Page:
Only two hundred yards, a large hill and several decades separate the location of West El Paso’s first theater – the Fiesta Drive-In – and the newest: Alamo Drafthouse El Paso.
On Thursday, members of the media and invited guests were granted access to the nearly-completed structure for an update on what’s sure to be the most talked-about addition to the city’s cinema scene.
From the very first conversion of a classic movie theater in Austin, to the on-going construction in El Paso and other locations, Alamo looks to make sure the guest is served with out interfering with the enjoyment of the films.
The eight screen movie house is going up just across Mesa Street from the Venue at Monticillo, the somewhat new apartments and retail complex completed a couple years back.
With cement trucks, graders and construction workers swarming the worksite, the state-of-the-art facility dominates the lot, nestled in the foothills of the Franklin Mountains.
Robert Saucedo, Programming Director for Alamo Drafthouse El Paso, says the construction phase has gone quicker than expected. “It’s been really smooth, really quick thanks to the crews we have here…we’ve been able to move right on schedule…it’s great.”
Marketing and Brand Manager Dustin McMillian says that the excitement and anticipation of the theater opening has been unique, with interested residents not only bombarding their website and Facebook page with question, but seemingly everywhere else as well.
McMillian says “People are very excited about us opening…we get stopped at the hotel check in, the trailer office out front…everywhere…and they are asking when we’ll open.” While the crew cannot give a specific date, McMillan shares they are shooting for early May – right in time for the Summer Blockbuster season.
As we walked through the projection bays – all interconnected and stretching the length of the upper floor of the theater, Saucedo says the technology inside the theaters is only the start of the differences between Alamo and other theaters.
“Here we have everything from 35mm reel-to-reel projectors, to 4k digital and even old-school VHS-compatible projectors that allow us to play the widest selection of movies, allowing us to cater to the movie fans of any genre and format.”
As we walk through the massive open space, the only other structure on the floor is the server room, where the beating heart of the complex will be located.
Amid scaffolding and bare walls, Oscar Garza – the theater’s Creative Associate – can already see the movies and what Borderland movie buffs are getting at his theater; his excitement rising above the din of the hammers and saws.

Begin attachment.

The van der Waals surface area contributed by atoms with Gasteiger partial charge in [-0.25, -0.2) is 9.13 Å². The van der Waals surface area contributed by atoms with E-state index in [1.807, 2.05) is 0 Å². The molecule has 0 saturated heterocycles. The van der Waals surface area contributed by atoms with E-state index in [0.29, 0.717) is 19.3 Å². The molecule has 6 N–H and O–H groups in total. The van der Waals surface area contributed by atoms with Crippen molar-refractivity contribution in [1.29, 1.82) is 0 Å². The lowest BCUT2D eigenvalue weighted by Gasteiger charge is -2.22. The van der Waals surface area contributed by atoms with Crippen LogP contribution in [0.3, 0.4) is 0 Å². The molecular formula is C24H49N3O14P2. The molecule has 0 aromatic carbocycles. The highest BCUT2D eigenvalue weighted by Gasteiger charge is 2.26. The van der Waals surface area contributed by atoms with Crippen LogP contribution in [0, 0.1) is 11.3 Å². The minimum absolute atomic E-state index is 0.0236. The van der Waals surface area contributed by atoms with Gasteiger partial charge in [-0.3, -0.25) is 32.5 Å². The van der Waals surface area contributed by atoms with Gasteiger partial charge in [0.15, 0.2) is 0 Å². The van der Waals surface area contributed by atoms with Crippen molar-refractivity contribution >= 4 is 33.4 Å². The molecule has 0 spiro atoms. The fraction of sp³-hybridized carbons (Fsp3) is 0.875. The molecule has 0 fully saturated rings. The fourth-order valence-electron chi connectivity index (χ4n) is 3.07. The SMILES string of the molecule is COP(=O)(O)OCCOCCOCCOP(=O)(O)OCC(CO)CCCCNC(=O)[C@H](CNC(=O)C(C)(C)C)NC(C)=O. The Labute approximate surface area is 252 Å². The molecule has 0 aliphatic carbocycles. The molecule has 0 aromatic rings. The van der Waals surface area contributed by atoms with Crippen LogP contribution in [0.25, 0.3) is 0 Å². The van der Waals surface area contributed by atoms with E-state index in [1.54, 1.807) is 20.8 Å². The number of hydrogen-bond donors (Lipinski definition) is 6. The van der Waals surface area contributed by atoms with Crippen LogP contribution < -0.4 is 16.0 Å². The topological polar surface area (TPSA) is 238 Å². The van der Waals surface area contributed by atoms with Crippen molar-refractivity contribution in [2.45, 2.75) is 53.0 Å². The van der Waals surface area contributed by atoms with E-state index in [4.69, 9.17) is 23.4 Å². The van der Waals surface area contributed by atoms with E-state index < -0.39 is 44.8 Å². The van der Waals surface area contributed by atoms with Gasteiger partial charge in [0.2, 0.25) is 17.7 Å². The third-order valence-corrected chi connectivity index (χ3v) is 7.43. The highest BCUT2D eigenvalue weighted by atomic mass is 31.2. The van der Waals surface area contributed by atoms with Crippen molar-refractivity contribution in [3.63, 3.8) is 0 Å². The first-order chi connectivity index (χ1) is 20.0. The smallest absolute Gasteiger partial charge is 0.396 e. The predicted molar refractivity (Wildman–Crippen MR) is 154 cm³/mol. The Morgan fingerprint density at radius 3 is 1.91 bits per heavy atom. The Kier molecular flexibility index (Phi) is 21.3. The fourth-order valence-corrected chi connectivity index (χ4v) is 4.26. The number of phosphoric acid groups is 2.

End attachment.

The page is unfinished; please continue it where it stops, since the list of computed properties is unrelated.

“Sharing the movies we love,” Garza states with a wide smile, “that and the great experience – a different experience for movie fans here in El Paso.”
Aside from the Hollywood blockbusters and limited run screenings, Saucedo says the events that Alamo builds around specific genres and films will also elevate the normal, movie-going experience.
“For example, one of the first events we’re going to be hosting is the ‘Big Trouble in Little China‘ Party…it’s a movie everyone loves and knows and quotes, and we take it and make it an interactive, fun event,” Saucedo says.
Saucedo add that fans of the film will be handed small capguns to participate in the shootouts, as well as glowsticks and rings to imitate the villains in the film; all adding to the experience. From screenings of the Japanese anime classic ‘Akira‘ to the 30th Anniversary of ‘Aliens‘ the Drafthouse will cater to the entire spectrum of movie lovers.
As we made our way to the main floor where the auditoriums are housed, McMillian and Saucedo point out the unique features of the Drafthouse. From craft beers and in-theater ordering and delivery of snacks and meals, each theater is designed with the movie viewer in mind.
“We’re hiring over 200 people for our theater, so we can start with a full staff and then some,” McMillian shares, “it’s all to makes sure that they all get the proper, complete training and so our guests have the best experience from day one.”
And the experience is the key for enjoying the films; the smallest of the auditoriums holds 30 people, the largest 140. While those numbers may seem small when compared to the “normal” theaters, both the feel and the experience are premium.
McMillian says, “While most megaplexes hold 400 to 600 people, the idea of serving a full meal in 20 minutes…it’s just not possible….what we’ve done here – keeping our largest theater at 140 seats – enhances our guest’s enjoyment of the movies and the meals.
In addition to the delivery of the food to the seats, movie goers will also enjoy the films thanks to Alamo’s movie viewing rules. The chain strictly enforces the ‘no talking during the movie rule’ as well as the ‘no cell phone use’ rule. Saucedo says they are not above stopping the film until the offenders leave the theater.
“We’re very strict with our rules, and most people know that coming in,” Saucedo says, “if people want to use their phones and talk during the movie, we’re not the theater for them.”
The chain also does not allow unaccompanied children into the movies, nor do they allow babies – except during specific “baby day” screenings.
Overall, Saucedo and his crew are just as excited as the scores of El Pasoans who have made their way to the nearly-completed complex. And opening day cannot come soon enough.
“Summer’s a great time to open…(because) there’s all movies memories that are waiting to be made…and we’re just excited to be part of helping El Pasoans make those memories.”